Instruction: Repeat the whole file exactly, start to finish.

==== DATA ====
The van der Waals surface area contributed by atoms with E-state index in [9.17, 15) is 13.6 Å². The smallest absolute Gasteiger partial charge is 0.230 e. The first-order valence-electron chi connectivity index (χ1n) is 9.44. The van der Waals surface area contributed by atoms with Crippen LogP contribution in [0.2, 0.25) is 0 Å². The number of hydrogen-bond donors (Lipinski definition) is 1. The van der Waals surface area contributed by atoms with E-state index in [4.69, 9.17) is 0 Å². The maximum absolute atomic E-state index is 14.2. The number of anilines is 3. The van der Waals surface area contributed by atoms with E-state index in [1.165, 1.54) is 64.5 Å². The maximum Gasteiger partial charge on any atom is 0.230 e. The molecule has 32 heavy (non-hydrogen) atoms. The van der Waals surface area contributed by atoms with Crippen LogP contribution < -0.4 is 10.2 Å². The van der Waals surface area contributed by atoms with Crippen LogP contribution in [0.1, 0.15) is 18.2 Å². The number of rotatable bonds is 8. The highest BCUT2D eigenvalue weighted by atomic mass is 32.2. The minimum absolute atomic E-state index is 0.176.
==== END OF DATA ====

The van der Waals surface area contributed by atoms with E-state index in [9.17, 15) is 13.6 Å². The smallest absolute Gasteiger partial charge is 0.230 e. The first-order valence-electron chi connectivity index (χ1n) is 9.44. The van der Waals surface area contributed by atoms with Crippen LogP contribution in [0.2, 0.25) is 0 Å². The number of hydrogen-bond donors (Lipinski definition) is 1. The van der Waals surface area contributed by atoms with E-state index in [4.69, 9.17) is 0 Å². The maximum absolute atomic E-state index is 14.2. The number of anilines is 3. The van der Waals surface area contributed by atoms with E-state index in [1.165, 1.54) is 64.5 Å². The maximum Gasteiger partial charge on any atom is 0.230 e. The molecule has 32 heavy (non-hydrogen) atoms. The van der Waals surface area contributed by atoms with Crippen LogP contribution < -0.4 is 10.2 Å². The van der Waals surface area contributed by atoms with Crippen LogP contribution in [0.1, 0.15) is 18.2 Å². The number of rotatable bonds is 8. The highest BCUT2D eigenvalue weighted by atomic mass is 32.2. The minimum absolute atomic E-state index is 0.176.